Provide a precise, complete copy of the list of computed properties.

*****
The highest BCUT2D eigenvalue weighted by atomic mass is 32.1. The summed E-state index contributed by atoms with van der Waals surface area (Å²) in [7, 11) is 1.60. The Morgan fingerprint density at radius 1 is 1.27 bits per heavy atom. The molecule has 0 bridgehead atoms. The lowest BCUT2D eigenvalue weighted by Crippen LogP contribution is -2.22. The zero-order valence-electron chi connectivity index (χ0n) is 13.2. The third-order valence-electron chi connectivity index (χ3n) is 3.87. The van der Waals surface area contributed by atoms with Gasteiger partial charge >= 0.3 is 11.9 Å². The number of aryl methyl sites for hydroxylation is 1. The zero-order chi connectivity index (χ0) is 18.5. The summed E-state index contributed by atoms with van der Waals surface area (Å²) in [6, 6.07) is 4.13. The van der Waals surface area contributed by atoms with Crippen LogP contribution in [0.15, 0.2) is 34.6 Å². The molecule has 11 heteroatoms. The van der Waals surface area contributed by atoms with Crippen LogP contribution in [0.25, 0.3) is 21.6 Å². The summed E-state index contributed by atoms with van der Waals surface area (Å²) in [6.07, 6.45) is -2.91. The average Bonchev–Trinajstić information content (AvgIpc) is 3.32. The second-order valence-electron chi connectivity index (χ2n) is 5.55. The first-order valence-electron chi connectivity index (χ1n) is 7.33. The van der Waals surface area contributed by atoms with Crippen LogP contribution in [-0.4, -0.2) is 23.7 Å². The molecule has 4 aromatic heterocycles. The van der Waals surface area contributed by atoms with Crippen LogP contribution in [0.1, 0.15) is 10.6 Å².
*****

The highest BCUT2D eigenvalue weighted by atomic mass is 32.1. The summed E-state index contributed by atoms with van der Waals surface area (Å²) in [7, 11) is 1.60. The Morgan fingerprint density at radius 1 is 1.27 bits per heavy atom. The molecule has 0 bridgehead atoms. The lowest BCUT2D eigenvalue weighted by Crippen LogP contribution is -2.22. The zero-order valence-electron chi connectivity index (χ0n) is 13.2. The third-order valence-electron chi connectivity index (χ3n) is 3.87. The van der Waals surface area contributed by atoms with Gasteiger partial charge >= 0.3 is 11.9 Å². The number of aryl methyl sites for hydroxylation is 1. The zero-order chi connectivity index (χ0) is 18.5. The summed E-state index contributed by atoms with van der Waals surface area (Å²) in [6, 6.07) is 4.13. The van der Waals surface area contributed by atoms with Crippen LogP contribution in [0.15, 0.2) is 34.6 Å². The molecule has 11 heteroatoms. The van der Waals surface area contributed by atoms with Crippen LogP contribution in [0.25, 0.3) is 21.6 Å². The summed E-state index contributed by atoms with van der Waals surface area (Å²) in [6.07, 6.45) is -2.91. The average Bonchev–Trinajstić information content (AvgIpc) is 3.32. The second-order valence-electron chi connectivity index (χ2n) is 5.55. The first-order valence-electron chi connectivity index (χ1n) is 7.33. The van der Waals surface area contributed by atoms with Crippen LogP contribution in [-0.4, -0.2) is 23.7 Å². The molecule has 4 aromatic heterocycles. The van der Waals surface area contributed by atoms with Crippen LogP contribution in [0.1, 0.15) is 10.6 Å².